Saturday, February 28, 2009

The Bays of NukuHiva

Nuku Hiva, the seat of the French administrator and the bishop, has many deep bays and a dramatic coastline. Hatiheu Bay
Ananho Bay can only be reached on foot, horse, or by ship.
Changing coastline seen from the Aranui3.

Thursday, February 26, 2009


Ua Pou greeted us with a rousing dance performance: the haka.

Ua Pou

Our first Marquesan island: the dramatic peaks of Ua Pou. Our first hike up to the cross above Hakahau Bay.One of the fascinating freight items for the Aranui3: a racing canoe.
During the unloading of the freight, the local children play on the rope.

Wednesday, February 25, 2009


Rangiroa has a pearl farm. Pearl oysters are usually farmed far out in atolls without tourists, but this one is on Rangiroa.The workers chuck oysters that are grown right outside their door in the lagoon.
Oyster shells are shipped to India where they are made into buttons.
These workers attach oysters that are impregnated with a pearl seed to strings that are hung in the lagoon.
Although edible, there are too many oysters to be eaten.
Oyster nets will be filled with shells and hung in the lagoon. Not many of them will produce high quality pearls, but all of them wind up as fashion jewelery or buttons.

Tuesday, February 24, 2009


Our first stop was in Fakarawa. The whale boat crane did not work, so the captain decided to have us transported in life rafts. Although the lagoon appeared as still as a mirror, these tiny thingies danced on top like corks. Two sailors kept the cork still at the pier and two other crew members helped us out.

Monday, February 23, 2009

The Atolls

You have to see the blue of the lagoon to believe it. Rangiroa is the largest atoll of the Tuamotus in French Polynesia. Its passage is wide enough to accomodate the Aranui3 (see in background). We crossed the Tuamotos - aka graveyard of sailships - on our way north to the Marquesas and then again on our way back to Tahiti. On the way up, we stopped at Fakarawa and on our way down, we stopped at Rangiroa. Fakarawa is popular with divers. Rangiroa has become a regular destination for cruise ships.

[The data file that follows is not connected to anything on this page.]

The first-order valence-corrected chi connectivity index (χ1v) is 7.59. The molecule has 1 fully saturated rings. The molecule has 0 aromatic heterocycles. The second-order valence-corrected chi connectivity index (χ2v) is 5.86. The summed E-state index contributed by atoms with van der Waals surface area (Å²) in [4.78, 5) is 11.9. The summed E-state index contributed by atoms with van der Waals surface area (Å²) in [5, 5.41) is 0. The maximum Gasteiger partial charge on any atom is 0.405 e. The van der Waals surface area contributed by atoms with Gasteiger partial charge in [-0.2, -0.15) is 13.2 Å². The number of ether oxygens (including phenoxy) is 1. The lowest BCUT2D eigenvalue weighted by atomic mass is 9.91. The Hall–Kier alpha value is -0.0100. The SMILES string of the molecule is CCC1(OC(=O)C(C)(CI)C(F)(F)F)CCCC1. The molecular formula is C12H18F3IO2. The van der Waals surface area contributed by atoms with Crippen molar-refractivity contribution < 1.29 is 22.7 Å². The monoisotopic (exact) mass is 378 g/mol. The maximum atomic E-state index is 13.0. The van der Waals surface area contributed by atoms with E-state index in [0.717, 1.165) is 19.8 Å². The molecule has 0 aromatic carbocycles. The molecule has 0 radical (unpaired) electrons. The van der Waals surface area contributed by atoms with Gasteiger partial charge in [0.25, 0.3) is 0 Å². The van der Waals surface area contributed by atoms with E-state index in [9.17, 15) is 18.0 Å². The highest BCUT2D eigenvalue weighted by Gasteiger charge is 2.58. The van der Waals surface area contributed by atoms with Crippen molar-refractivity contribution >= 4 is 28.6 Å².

Saturday, February 7, 2009

Aranui 3

We boarded the Aranui 3 in Papeete, Tahiti.After one night and one day on exceptionally calm seas, we arrived in Fakarawa, one of the atolls of the Tuamotos.
Time to decrompress and follow the example of a truly Polynesian dog whose goal in life is to take it easy.It will take several weeks to accomplish this trip into the blue yonder of the South Pacific, no internet, no posts.

Friday, February 6, 2009


When the Germans came up with the expression 'monkey cold ' = Affenkälte, did they have in mind these monkeys in the Auckland zoo? It is cold in Florida and it is affenkalt in NJ.

Thursday, February 5, 2009


BoraBora of James Michener fame is an attractive rock with an unbeliebably blue- turquoise lagoon.Over-water bungalow hotels on the motus compete for well-to-do guests and honeymooners who take this trip as a once in a life time experience. Beware, you might be infected with the Polynesian virus which forces you to return to the South Pacific every year and to dream of living there forever.